Following the placement of a sign in Baker Center, Student Senate addressed a potential threat to the Bobcat Readership Program, which funds the New York Times subscriptions on campus.
Matthew Mamone, a senior studying Biological Sciences, advocated for the program’s continuance.
“I read it every day. We need news right now, and we need good news right now,” he said, referencing the current concern of fake news.
The budget for the program is currently just under $60,000 per year and is based on the number of copies of the New York Times, USA Today and Columbus Dispatch picked up. Student Senate controls the funding for the program, which includes $12,000 for The Buzz app made in November. The Buzz draws articles from USA Today and campus news outlets (including The New Political).
Graduate College Senator Mitchell Smith spoke in defense of the Bobcat Readership Program — but against The Buzz — in part because he does not see USA Today as a serious journalistic newspaper. His opinions were greeted with some support.
“(Students) need these physical subscriptions to continue to operate for prospective journalism and hold people like President Trump accountable for whatever nonsense they’re spewing, every hour of the day,” he said. “Journalism students will be using newspapers in disproportionately larger numbers, but any effective student body that wants to be informed of the issues should have these opportunities available to them. Furthermore, any informed citizen should have these opportunities.”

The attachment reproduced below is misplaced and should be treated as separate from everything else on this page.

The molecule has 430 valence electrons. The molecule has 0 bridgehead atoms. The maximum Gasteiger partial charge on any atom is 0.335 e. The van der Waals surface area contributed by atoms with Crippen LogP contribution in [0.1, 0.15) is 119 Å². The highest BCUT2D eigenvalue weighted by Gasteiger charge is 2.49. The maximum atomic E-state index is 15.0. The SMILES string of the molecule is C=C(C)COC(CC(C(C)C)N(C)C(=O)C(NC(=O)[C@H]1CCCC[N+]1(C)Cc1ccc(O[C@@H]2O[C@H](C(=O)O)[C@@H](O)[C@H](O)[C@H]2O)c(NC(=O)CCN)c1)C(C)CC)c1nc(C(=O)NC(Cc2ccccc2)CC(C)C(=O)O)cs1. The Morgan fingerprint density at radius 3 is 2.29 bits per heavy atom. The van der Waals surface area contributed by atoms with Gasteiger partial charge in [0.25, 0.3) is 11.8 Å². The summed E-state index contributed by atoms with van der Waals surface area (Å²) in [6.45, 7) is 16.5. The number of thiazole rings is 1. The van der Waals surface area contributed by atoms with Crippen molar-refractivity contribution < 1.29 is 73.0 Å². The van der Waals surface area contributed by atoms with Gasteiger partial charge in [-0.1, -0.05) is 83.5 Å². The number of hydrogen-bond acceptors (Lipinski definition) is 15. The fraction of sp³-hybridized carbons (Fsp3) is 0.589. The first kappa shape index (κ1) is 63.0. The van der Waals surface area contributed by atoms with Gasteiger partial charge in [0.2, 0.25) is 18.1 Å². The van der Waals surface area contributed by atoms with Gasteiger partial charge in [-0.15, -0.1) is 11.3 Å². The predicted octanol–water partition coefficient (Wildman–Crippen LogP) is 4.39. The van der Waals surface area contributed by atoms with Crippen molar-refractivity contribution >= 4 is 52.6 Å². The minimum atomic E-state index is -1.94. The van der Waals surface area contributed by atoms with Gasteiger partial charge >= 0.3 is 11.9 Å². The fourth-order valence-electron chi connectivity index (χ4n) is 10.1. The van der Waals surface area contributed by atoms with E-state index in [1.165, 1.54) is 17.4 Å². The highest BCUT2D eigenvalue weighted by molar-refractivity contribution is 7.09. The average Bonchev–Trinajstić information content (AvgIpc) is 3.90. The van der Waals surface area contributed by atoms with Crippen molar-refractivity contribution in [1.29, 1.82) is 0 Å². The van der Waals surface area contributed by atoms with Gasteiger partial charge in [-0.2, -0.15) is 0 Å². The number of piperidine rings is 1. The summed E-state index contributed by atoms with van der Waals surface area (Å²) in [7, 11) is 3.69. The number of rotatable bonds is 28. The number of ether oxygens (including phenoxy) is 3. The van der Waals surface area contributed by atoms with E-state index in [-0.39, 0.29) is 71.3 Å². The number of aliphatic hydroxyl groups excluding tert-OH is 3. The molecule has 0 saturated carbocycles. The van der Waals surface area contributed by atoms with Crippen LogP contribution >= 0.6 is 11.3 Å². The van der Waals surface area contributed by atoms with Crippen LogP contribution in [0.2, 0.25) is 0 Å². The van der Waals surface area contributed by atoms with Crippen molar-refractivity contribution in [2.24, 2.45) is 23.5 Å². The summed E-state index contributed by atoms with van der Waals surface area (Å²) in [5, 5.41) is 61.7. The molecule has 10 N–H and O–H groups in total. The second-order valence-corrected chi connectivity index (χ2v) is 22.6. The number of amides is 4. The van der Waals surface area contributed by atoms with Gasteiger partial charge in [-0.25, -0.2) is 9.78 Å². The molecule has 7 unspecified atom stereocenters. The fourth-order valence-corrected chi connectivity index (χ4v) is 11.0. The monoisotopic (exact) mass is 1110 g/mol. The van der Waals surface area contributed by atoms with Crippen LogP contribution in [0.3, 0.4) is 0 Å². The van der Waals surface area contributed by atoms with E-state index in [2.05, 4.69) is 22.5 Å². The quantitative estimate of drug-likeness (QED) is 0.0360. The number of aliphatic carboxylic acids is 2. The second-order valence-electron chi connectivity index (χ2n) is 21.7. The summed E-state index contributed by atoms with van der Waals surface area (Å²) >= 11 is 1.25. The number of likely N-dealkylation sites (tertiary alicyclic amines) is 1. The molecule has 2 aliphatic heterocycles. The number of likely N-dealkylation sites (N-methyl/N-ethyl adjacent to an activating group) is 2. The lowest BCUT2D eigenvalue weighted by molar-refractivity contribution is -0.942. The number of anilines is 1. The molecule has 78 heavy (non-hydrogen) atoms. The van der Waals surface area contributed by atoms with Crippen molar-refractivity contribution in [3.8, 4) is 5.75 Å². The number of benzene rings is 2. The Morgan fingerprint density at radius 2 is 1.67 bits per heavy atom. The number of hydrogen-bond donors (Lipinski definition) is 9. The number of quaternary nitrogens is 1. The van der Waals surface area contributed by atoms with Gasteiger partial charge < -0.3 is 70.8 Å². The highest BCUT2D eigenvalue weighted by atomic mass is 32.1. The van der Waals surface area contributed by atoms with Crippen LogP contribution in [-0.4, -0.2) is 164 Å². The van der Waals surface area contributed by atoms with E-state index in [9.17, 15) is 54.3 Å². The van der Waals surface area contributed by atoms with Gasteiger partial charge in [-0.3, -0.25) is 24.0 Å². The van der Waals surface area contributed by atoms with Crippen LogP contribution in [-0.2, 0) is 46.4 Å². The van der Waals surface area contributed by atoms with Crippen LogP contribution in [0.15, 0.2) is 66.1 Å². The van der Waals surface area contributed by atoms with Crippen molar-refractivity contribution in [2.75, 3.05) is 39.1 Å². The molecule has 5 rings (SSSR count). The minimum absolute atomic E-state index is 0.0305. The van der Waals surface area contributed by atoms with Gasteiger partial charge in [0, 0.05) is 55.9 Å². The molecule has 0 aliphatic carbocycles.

Senate President Hannah Clouser briefly addressed the executive session from last week’s meeting, which was called to let the Senate body do a vote of confidence on the executive staff.
“People are confident in us, so we were not impeached,” she said.
Members of Student Senate also voted to appoint Nicole Schneider, Amal Afyouni, Haley Klier and Raphaelle Antwi to the Committee on Community and Social Activity, which is chaired by Kelley Zebrowski.
Student Senate meets weekly on Wednesdays at 7:15 p.m. in Walter 235.